Font Size:  


“Your lips should feel scorched. The burning question just fell from them. It’s quite a puzzler to put to another mortal.”

“Yes, sir. But I’ll be happy even with one of your standard shallow answers.”

“The correct question has three equal parts. What’s wrong with humanity? Then…what’s wrong with nature, with its poison plants, predatory animals, earthquakes, and floods? And last…what’s wrong with cosmic time, as we know it, which steals everything from u


Ozzie may assert that I mistake his absolute self-confidence for profundity; but I do not. He is truly wise. Evidently, however, life has taught him that the wise make targets of themselves.

A lesser mind might try to hide its brilliance behind a mask of stupidity. He chooses, instead, to conceal his true wisdom under a flamboyant pretense of erudition that he is pleased to let people think is the best of him.

“Those three questions,” he said, “have the same answer.”

“I’m listening.”

“It’s no good if I just give it to you. You’ll resist it—and waste years of your life looking for an answer that pleases you more. When you arrive at it on your own, however, you’ll be convinced by it.”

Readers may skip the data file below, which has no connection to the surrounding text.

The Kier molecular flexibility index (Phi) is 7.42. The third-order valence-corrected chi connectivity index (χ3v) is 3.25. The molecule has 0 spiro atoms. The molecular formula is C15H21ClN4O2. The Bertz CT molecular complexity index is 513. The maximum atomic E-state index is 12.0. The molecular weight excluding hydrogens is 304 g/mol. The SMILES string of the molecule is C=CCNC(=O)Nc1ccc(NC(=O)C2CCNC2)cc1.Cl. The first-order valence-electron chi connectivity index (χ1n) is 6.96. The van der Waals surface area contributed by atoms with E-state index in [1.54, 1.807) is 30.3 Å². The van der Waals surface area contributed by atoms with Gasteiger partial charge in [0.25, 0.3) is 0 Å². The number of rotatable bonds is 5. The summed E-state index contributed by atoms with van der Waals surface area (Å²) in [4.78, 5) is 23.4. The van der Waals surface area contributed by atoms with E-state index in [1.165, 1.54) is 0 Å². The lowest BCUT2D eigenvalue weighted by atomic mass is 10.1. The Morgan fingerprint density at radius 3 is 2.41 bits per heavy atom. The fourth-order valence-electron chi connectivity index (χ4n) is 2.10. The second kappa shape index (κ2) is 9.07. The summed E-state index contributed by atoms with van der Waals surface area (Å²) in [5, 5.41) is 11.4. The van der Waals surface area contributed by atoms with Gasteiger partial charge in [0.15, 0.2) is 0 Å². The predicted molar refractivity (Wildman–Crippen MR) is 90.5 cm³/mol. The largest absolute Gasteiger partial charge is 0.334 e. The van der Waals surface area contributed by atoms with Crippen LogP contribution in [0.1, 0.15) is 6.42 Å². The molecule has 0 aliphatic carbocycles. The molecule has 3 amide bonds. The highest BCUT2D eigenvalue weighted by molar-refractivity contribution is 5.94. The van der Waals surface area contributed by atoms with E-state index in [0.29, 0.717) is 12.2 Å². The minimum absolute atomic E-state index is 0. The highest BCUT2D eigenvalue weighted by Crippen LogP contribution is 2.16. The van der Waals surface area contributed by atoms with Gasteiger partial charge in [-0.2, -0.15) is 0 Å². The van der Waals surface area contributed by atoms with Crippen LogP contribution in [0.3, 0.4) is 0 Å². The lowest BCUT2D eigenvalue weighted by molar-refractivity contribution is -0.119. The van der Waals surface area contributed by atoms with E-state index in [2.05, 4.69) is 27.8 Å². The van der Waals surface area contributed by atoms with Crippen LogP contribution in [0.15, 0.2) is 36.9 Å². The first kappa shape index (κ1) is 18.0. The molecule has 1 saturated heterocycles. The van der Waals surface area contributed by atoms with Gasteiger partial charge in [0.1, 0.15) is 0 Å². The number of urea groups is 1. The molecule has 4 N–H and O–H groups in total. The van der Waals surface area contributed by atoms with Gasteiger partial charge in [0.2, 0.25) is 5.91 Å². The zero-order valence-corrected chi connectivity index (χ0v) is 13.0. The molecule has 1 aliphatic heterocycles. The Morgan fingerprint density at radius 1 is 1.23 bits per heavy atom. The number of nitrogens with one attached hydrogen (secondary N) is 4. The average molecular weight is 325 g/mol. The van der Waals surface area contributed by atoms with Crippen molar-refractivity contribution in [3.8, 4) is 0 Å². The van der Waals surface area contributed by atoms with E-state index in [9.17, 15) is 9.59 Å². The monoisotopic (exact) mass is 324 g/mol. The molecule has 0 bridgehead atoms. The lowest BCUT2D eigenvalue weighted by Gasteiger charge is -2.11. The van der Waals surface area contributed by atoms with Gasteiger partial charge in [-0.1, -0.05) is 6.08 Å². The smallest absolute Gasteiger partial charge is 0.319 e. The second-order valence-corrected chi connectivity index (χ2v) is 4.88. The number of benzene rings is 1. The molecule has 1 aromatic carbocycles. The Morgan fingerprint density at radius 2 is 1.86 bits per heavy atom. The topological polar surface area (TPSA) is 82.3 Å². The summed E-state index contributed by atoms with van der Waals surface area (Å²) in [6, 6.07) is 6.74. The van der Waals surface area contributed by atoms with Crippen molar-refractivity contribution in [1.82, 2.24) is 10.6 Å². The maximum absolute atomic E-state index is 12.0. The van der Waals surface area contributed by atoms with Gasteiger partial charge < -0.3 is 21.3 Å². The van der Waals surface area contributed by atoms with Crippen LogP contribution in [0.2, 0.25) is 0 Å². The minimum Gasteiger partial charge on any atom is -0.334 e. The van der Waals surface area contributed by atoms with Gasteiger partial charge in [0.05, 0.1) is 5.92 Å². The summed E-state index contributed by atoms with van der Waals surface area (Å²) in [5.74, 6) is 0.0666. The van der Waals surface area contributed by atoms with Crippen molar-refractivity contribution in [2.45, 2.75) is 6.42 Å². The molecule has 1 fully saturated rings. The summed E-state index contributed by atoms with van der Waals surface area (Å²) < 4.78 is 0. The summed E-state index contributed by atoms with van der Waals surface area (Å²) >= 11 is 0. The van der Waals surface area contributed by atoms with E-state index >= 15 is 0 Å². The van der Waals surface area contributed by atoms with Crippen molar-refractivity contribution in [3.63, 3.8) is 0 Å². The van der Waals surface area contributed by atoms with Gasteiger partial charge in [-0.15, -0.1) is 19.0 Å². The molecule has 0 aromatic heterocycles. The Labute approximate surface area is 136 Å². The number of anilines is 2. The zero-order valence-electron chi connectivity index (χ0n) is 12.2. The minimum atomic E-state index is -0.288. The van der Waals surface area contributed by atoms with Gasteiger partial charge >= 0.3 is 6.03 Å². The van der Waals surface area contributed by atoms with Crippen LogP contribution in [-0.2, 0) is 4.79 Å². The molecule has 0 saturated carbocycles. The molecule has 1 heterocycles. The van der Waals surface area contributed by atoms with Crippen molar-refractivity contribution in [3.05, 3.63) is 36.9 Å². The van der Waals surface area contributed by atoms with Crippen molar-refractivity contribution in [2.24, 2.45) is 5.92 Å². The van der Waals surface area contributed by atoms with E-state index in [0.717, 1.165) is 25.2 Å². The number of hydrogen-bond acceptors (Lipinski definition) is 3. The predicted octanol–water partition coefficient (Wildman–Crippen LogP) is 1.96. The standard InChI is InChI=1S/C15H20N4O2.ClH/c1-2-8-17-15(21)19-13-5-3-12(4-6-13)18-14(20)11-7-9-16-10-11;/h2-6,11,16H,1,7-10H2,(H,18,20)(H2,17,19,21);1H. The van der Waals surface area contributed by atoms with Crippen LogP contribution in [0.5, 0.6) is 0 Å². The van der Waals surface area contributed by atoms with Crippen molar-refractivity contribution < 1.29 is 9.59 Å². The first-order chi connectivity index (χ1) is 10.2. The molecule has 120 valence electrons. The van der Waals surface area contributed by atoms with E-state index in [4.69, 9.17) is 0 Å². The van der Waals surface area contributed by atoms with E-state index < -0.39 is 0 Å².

“That’s all you have to say?”

He smiled and shrugged.

“I come here with a burning philosophical question, and all I get is breakfast?”

“You got quite a lot of breakfast,” he said. “I will tell you this much—you already know the answer and always have. You don’t have to discover it so much as recognize it.”

I shook my head. “Sometimes, you’re a frustrating man.”

“Yes, but I’m always gloriously fat and fun to look at.”

“You can be as mystical as a damn…” Terrible Chester still sat on the top porch step, riveted by me. “…as mystical as a damn cat.”

“I’ll take that as a compliment.”

“It wasn’t meant as one.” I pushed my chair away from the table. “I’d better go.”

As usual when I leave, he insisted on struggling to his feet. I am always concerned that the effort to get up will spike his blood pressure into the stroke zone and fell him on the spot.

He hugged me, and I hugged him, which we always do on parting, as if we do not expect to see each other again.

I wonder if sometimes the distribution of souls gets screwed up, and the wrong spirit ends up in the wrong baby. I suppose this is blasphemous. But then, with my smart mouth, I’ve already blown any chance of sainthood.

Surely, with his kind heart, Ozzie was meant for slim good health and ten fingers. And my life would make more sense if I had been his son instead of the offspring of the troubled parents who had failed me.

When the hug was done, he said, “What now?”